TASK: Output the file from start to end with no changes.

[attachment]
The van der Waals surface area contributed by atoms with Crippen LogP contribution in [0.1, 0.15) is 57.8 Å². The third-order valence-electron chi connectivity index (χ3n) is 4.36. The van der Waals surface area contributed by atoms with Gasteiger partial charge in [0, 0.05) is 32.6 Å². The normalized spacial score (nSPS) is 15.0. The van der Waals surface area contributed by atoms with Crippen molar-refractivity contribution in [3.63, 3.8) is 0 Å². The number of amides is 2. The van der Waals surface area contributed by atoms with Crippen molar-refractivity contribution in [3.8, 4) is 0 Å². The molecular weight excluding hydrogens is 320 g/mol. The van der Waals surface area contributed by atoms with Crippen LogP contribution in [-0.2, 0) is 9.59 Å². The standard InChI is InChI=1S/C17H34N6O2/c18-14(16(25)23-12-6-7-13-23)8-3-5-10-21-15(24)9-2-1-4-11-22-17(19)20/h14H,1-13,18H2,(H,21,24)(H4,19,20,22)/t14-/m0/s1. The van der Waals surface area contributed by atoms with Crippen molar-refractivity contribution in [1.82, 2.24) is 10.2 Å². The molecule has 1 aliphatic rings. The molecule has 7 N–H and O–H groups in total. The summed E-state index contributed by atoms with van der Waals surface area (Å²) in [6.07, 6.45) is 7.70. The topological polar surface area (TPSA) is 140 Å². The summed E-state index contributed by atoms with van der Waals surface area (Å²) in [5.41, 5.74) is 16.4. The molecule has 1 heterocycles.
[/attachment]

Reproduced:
The van der Waals surface area contributed by atoms with Crippen LogP contribution in [0.1, 0.15) is 57.8 Å². The third-order valence-electron chi connectivity index (χ3n) is 4.36. The van der Waals surface area contributed by atoms with Gasteiger partial charge in [0, 0.05) is 32.6 Å². The normalized spacial score (nSPS) is 15.0. The van der Waals surface area contributed by atoms with Crippen molar-refractivity contribution in [3.63, 3.8) is 0 Å². The number of amides is 2. The van der Waals surface area contributed by atoms with Crippen molar-refractivity contribution in [3.8, 4) is 0 Å². The molecular weight excluding hydrogens is 320 g/mol. The van der Waals surface area contributed by atoms with Crippen LogP contribution in [-0.2, 0) is 9.59 Å². The standard InChI is InChI=1S/C17H34N6O2/c18-14(16(25)23-12-6-7-13-23)8-3-5-10-21-15(24)9-2-1-4-11-22-17(19)20/h14H,1-13,18H2,(H,21,24)(H4,19,20,22)/t14-/m0/s1. The van der Waals surface area contributed by atoms with Crippen molar-refractivity contribution in [1.82, 2.24) is 10.2 Å². The molecule has 1 aliphatic rings. The molecule has 7 N–H and O–H groups in total. The summed E-state index contributed by atoms with van der Waals surface area (Å²) in [6.07, 6.45) is 7.70. The topological polar surface area (TPSA) is 140 Å². The summed E-state index contributed by atoms with van der Waals surface area (Å²) in [5.41, 5.74) is 16.4. The molecule has 1 heterocycles.